16. Repair organization – definition • Noticing and correcting mishearing, misunderstanding, or misspeaking in conversation • Repair trajectory: trouble + initiation-of-correction + correction • Repair can be accomplished in a number of ways (Schegloff et al. 1977).

  17. Focal features in repair • Correction and repair • Trouble source or repairable • Repair initiation and repair outcome

  18. A simple example Mother: You want me- my name? (.2) Mother: No, no, I don’t want to buy= Visitor: =no ma’am I’m not selling any[thing Jason: [ma-

  19. Types of repair • Self initiation, self repair • Other initiation, self repair • Self initiation, other repair • Other initiation, other repair • Self initiation, failure of repair • Other initiation, failure of repair

  20. Repair as a linguistic / communicative phenomenon • Traditional interest in “error”, but not repair • An adequate theory of the organization of natural language will need to depict how a natural language handles its intrinsic troubles

  21. Basic assumptions • Speakers are not passive bearers of patterns of language, but as active agents (re-)constructing order (linguistic and social) • Competence and performance impact and constitute each other • Language as a resource for human interaction (convergence with functional grammar, psycholx, sociolx)

  22. University: recorded data; journals High school: reported & recorded data 6th Grade: observations, interviews Chinese Language School: recorded data Kindergarten: observations, interviews Sources of data

  23. In the beginning… • Mother: Meiping’s account of bilingual practice at home • from ‘necessary’ to ‘natural’ bilingualism • Social meaning and personal significance of language choice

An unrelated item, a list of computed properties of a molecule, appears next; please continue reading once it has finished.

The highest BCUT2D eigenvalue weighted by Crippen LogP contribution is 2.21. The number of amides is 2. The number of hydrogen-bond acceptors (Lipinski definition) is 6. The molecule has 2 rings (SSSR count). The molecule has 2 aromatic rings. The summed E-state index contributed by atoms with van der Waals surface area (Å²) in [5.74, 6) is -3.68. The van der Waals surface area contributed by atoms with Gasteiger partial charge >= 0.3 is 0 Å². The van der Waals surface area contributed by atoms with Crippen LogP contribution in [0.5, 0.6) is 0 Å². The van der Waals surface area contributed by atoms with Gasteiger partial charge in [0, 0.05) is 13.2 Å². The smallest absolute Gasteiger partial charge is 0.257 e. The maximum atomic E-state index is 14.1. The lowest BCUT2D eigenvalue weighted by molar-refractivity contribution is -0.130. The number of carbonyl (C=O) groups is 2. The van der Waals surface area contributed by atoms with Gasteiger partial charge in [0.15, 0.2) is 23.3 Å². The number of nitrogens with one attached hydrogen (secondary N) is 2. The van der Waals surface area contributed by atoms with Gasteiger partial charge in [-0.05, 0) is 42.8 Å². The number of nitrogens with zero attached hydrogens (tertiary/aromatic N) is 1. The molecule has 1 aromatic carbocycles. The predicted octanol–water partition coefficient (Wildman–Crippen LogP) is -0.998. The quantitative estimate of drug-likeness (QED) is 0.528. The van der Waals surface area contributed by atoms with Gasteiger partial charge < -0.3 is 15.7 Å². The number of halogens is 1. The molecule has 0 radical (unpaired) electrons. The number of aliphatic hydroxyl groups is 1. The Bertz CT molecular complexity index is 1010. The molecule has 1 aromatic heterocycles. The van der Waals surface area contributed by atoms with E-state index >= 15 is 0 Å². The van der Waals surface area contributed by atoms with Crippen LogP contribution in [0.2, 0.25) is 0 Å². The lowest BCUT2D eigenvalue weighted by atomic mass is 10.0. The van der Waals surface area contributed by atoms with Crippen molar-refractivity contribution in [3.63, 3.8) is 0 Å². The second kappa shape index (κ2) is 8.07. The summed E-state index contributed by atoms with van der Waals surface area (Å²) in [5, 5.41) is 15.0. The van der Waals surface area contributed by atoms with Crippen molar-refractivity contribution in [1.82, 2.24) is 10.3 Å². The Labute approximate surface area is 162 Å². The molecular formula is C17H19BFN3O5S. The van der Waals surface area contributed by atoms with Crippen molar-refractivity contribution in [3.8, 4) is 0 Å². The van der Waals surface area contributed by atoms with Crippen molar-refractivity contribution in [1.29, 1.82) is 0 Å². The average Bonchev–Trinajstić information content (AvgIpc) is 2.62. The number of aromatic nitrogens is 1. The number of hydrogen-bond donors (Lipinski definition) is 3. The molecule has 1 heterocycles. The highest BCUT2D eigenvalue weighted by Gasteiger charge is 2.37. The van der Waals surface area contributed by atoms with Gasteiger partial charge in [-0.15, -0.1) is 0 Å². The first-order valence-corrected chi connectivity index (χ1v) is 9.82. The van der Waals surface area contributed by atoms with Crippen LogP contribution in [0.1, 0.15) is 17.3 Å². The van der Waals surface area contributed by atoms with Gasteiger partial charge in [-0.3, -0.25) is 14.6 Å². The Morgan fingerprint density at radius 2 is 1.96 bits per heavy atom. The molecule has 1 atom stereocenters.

24. Language brokering at early age • Grandma’s account • English: both a barrier at home AND a connection with the outside world • HL and English eventually learn to co-exist, to be mutually dependent, and to be become mutual sources of sustenance

  25. Conflicts at home • ‘common’ conflicts in households with teenagers • language choice and conflicts • Rights/obligations of speech and conflicts Mother: Jason, take out garbage. ((pause)) Mother: Ja::son, ga::rbage, 听到没有? Did you hear me? Jason: I’m busy now. Mother: your job! 快点儿! 多乱哪! Hurry! What a mess! Jason: ‘k coming. At least say ‘please’!

  26. Child’s characterization of parents speech Jason: Eric Eric (.2) Jason: Eric-ah:: (.2) cannot-la:::

  27. Challenges at grocery store • Meta comments on discursive habits and habitats • Limited proficiency in HL

  28. Child-assisted speech by parents: supplying lexis; repair the repair ((at a gathering with friends)) Mother: yes yes that day the party in the party- called what (.2) u:::n called what (.2) 叫什么 ((what’s called)) u::n (.2) last week U::n y’know (.hhh) Grey-Greyhound Day= Jason: =Groundhog= Mother: =Groundhog groundhog party yes I see him and her (.2) her daughter I see her

  29. Child-assisted speech by parents:completing the speaking turn ((at the dinner table)) Father: Why? Mother: Wednesday have game far away so coach say parent must pick up. If don’t- no- no= Jason: =I’d be stuck for another [hour waiting for the late bus Mother: [no bus (.2) Mother: 你去接啦? You go pick him up? Jason: It’s ok I’ll just stay in the li[brary. Father: [行行 I come. ok ok

  30. Child-assisted speech by parents:interrupting the speaking turn Mother: ((to Jasmine)) Don’t waste time. Finish early 你先做好, 做完, 然后就可以放松, 别= you finish first, finish, then you can relax, don’t= Jason: = ((to Jasmine)) it’s okay. You don’t have to go crazy and finish everything now. Even if you do, Stigler won’t take it until due date. She’s way too disorganized. Jasmine: ya::y! Mother: 好了好了, 又得意起来了 ok ok, [now you] can get away with it

  31. Mediated phone conversation ((phone ringing; some market survey)) Mother: Hello (.4) Mother: Who? (.5) Mother: No:: he not home= Jason: =“I don’t speak English” Mother: I don’t have time. Don’t speak English. Bye. ((off the phone)) Mother: 我还以为是你二姑呢 I thought it was your second aunt

  32. Translating and interpreting ((a letter from the school informing parents of an upcoming talk for parents on college admissions)) Mother:这说什么? 要家长都去听啊? what does this say? Want parents to listen? 哪天呢? 也没说呀 which day? It doesn’t say Jason: Thursday at 7pm. It says right here. (.2) Jason: Ok, you don’t have to go. It’s for juniors and seniors.

  33. Child Re-voicing ((to a service man from Roto-Rooter, concerning kitchen plumbing)) Serviceman: you have a problem? Mother: Yes water always stop. Many time don’t go down. We try the liquid. Didn’t work! Jason: It’s totally clogged. We tried the drain opener. It didn’t work. Mother: Right. Drain open no use.